The daughter of the 'The Greatest' talks to John McAuley about her father's faith, his pilgrimage to perform Hajj in Makkah in 1972, and how breaking new frontiers in boxing continues his legacy
Rasheda Ali interview: To be here in Saudi Arabia to present the Muhammad Ali Trophy means the world
For Rasheda Ali, this week’s World Boxing Super Series super-middleweight final carries extra significance.
Not only does the culmination of the inaugural event offer George Groves and Callum Smith the opportunity to lift the Muhammad Ali Trophy, the award named after her father. But the bout, the first of its kind, takes place this Friday in Jeddah, Saudi Arabia, close to Makkah, the birthplace of the Prophet Mohammed and centre of the Islam faith that shaped much of her father's life.
One of the greatest sportsmen in history, a three-time world heavyweight champion, Muhammad Ali travelled to Makkah to perform Hajj in 1972. He championed Islam throughout his career and later life. Little wonder, then, that this week matters much to his family.
"It means the world,” Rasheda Ali tells The National at Jeddah's Radisson Blu Al Salam hotel, smiling at a huge poster bearing her father’s image. “Because without Islam my dad wouldn’t be who he is.
“He brought so much love and joy to all of us, but for his Muslim brothers and sisters, he made them feel proud of who they were and proud of their faith. My dad did that. And so when you come to a wonderful country, an hour away from Makkah, the city of Jeddah, where you have people who love and respect his life and legacy, and revere him as a man, an embodiment of peace and love, it just brings joy to my eyes.
“To come here to this Muslim country, celebrating the World Series with my dad’s trophy, at the centre of the boxing finals. It’s just a wonderful experience.”
Raseha Ali believes the World Boxing Super Series (WBSS) sustains her father’s legacy of bringing boxing to new territories. The event marks the first time the Middle East has hosted a fight of this magnitude, as world champion Groves takes on undefeated WBC Diamond title-holder Smith at King Abdullah Sports City.
It reminds Rasheda Ali of her father’s two most-acclaimed fights: the "Rumble in the Jungle" and the "Thrilla in Manila", against George Foreman and Joe Frazier respectively, staged in DR Congo - then Zaire - and the Philippines during the 1970s. Comfortably considered the two most legendary bouts in boxing history, they opened Africa and Asia to the sport.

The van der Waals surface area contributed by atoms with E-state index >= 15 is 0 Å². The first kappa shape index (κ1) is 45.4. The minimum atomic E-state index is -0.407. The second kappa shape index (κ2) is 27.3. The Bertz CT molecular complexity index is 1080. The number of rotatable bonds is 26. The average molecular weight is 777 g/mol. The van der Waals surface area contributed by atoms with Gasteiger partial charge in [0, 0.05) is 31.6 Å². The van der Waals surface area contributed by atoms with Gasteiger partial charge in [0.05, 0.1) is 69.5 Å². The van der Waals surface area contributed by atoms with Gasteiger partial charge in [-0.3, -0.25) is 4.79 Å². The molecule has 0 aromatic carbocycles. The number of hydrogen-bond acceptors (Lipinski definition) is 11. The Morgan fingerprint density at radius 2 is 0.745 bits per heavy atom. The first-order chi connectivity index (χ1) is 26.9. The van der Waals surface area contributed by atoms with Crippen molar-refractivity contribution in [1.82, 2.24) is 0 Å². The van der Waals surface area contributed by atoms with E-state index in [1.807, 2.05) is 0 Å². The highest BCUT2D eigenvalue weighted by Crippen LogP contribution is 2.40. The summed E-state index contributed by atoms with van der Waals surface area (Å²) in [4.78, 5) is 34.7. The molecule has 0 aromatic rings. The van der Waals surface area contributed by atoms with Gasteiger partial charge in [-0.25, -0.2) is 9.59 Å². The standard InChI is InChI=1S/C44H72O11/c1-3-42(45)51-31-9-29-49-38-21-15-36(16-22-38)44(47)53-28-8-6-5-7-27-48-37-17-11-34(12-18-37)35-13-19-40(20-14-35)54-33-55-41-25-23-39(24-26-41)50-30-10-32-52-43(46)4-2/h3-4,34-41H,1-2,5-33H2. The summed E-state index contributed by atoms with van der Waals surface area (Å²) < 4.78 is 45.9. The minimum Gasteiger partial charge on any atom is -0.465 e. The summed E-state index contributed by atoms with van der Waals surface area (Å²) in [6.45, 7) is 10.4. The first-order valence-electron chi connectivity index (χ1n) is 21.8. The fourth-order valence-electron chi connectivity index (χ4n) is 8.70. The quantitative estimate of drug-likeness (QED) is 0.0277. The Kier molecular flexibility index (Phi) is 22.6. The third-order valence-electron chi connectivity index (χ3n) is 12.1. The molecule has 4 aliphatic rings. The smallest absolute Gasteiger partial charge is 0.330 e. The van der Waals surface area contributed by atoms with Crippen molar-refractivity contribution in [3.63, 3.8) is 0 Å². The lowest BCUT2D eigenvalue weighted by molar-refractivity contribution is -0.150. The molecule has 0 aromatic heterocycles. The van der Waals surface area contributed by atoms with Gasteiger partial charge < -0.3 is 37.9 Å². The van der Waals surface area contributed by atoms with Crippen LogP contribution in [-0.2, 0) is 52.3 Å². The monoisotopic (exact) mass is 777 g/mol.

Much like the WBSS promoters, Rasheda Ali hopes this week's event can have a similar impact on the region.
“This definitely continues his legacy,” she says. “When you go all through all of Europe and the Middle East, of course soccer is the favourite sport. But I’m excited to see that maybe boxing can gain a little traction here and all across the globe. That’s what my dad did.
“When he started boxing in the Unites States he inspired people who had never watched boxing. He introduced them to the sport. And I’m hoping, with my dad bearing this trophy, that people from all walks of life will embrace boxing again and welcome it into their homes.”
Visiting Saudi for the first time, Rasheda Ali plans to return to perform Hajj, just as her father almost 50 years ago. On Friday, she will present the winner of Groves-Smith with the trophy, something she says she is extremely proud to do.
“My dad would be so humbled and honoured that this trophy bears his name, because he really loved boxing and he loved champions,” she says. “Because he was a young boxer wanting to be heavyweight champion.
“And to see these boxers, as middleweight champions, vying for a trophy, questing the Muhammad Ali Trophy, and considering it an honour, would just bring tears to my dad’s eyes. He would be so pleased to see his face, because he was his own favourite subject. And to see his face embodying this room and then the stadium on Friday would give him so much joy.”
Muhammad Ali, who remains the most widely recognisable boxer in history almost 40 years since his retirement and two years after his death, visited the UAE, then the Trucial States, in 1969 before more making at least three more trips before 1986. In 1982, he was involved in three exhibition fights during an eight-day stay.
Read: The ‘Greatest’ came and his age showed: When Muhammad Ali visited UAE in 1982
“My dad had so many bouts all over the globe,” Rasheda Ali says. “I’m not surprised that he was there boxing: he travelled most of his life because he was revered all over the world. He was always on the plane, but he always doing something with his status and with his position. He was there, able to touch so many people’s lives.
“It’s magnificent to be able see that, even 30 years after his career ended, he still has relevance. Because he wasn’t just a boxer, he was a humanitarian, a civil-rights activist, and an ambassador of peace.
“He worked so hard to bring world peace through the sport of boxing and I think he was able to accomplish that. And, being here, it’s very warm and gratifying to know that his message is still alive.”
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